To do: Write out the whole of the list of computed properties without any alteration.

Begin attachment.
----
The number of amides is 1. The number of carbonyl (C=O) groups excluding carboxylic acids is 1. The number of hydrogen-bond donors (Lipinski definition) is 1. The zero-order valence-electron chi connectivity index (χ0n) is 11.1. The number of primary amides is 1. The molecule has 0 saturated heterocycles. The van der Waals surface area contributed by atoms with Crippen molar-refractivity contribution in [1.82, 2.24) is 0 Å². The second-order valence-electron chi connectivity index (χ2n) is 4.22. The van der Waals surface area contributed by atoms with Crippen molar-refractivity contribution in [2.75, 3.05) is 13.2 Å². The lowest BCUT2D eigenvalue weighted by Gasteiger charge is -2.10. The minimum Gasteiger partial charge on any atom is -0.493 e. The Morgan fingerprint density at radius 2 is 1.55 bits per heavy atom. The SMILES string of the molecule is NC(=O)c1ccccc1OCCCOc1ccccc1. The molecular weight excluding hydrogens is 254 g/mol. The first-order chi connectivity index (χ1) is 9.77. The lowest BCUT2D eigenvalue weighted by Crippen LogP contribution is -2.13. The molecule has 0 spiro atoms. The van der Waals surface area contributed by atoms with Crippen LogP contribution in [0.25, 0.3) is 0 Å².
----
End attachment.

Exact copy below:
The number of amides is 1. The number of carbonyl (C=O) groups excluding carboxylic acids is 1. The number of hydrogen-bond donors (Lipinski definition) is 1. The zero-order valence-electron chi connectivity index (χ0n) is 11.1. The number of primary amides is 1. The molecule has 0 saturated heterocycles. The van der Waals surface area contributed by atoms with Crippen molar-refractivity contribution in [1.82, 2.24) is 0 Å². The second-order valence-electron chi connectivity index (χ2n) is 4.22. The van der Waals surface area contributed by atoms with Crippen molar-refractivity contribution in [2.75, 3.05) is 13.2 Å². The lowest BCUT2D eigenvalue weighted by Gasteiger charge is -2.10. The minimum Gasteiger partial charge on any atom is -0.493 e. The Morgan fingerprint density at radius 2 is 1.55 bits per heavy atom. The SMILES string of the molecule is NC(=O)c1ccccc1OCCCOc1ccccc1. The molecular weight excluding hydrogens is 254 g/mol. The first-order chi connectivity index (χ1) is 9.77. The lowest BCUT2D eigenvalue weighted by Crippen LogP contribution is -2.13. The molecule has 0 spiro atoms. The van der Waals surface area contributed by atoms with Crippen LogP contribution in [0.25, 0.3) is 0 Å².